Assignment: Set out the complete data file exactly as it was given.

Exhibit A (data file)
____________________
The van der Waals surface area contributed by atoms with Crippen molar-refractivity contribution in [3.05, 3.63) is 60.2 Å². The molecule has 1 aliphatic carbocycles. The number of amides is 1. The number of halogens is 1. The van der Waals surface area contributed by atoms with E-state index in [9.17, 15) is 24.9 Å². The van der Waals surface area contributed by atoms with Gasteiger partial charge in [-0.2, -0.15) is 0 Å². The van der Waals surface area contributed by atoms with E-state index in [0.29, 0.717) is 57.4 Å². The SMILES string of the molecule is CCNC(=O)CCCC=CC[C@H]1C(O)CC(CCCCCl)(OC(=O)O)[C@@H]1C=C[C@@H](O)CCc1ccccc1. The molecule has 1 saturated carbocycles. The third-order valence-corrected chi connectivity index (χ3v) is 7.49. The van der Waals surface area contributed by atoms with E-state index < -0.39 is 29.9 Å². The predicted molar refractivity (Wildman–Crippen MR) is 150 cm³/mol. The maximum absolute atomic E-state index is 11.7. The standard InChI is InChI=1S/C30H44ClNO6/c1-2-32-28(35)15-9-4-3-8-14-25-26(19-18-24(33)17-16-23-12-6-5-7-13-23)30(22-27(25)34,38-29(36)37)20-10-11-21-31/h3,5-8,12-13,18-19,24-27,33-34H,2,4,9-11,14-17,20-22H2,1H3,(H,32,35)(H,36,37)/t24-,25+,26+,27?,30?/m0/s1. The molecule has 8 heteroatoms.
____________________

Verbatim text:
The van der Waals surface area contributed by atoms with Crippen molar-refractivity contribution in [3.05, 3.63) is 60.2 Å². The molecule has 1 aliphatic carbocycles. The number of amides is 1. The number of halogens is 1. The van der Waals surface area contributed by atoms with E-state index in [9.17, 15) is 24.9 Å². The van der Waals surface area contributed by atoms with Gasteiger partial charge in [-0.2, -0.15) is 0 Å². The van der Waals surface area contributed by atoms with E-state index in [0.29, 0.717) is 57.4 Å². The SMILES string of the molecule is CCNC(=O)CCCC=CC[C@H]1C(O)CC(CCCCCl)(OC(=O)O)[C@@H]1C=C[C@@H](O)CCc1ccccc1. The molecule has 1 saturated carbocycles. The third-order valence-corrected chi connectivity index (χ3v) is 7.49. The van der Waals surface area contributed by atoms with E-state index < -0.39 is 29.9 Å². The predicted molar refractivity (Wildman–Crippen MR) is 150 cm³/mol. The maximum absolute atomic E-state index is 11.7. The standard InChI is InChI=1S/C30H44ClNO6/c1-2-32-28(35)15-9-4-3-8-14-25-26(19-18-24(33)17-16-23-12-6-5-7-13-23)30(22-27(25)34,38-29(36)37)20-10-11-21-31/h3,5-8,12-13,18-19,24-27,33-34H,2,4,9-11,14-17,20-22H2,1H3,(H,32,35)(H,36,37)/t24-,25+,26+,27?,30?/m0/s1. The molecule has 8 heteroatoms.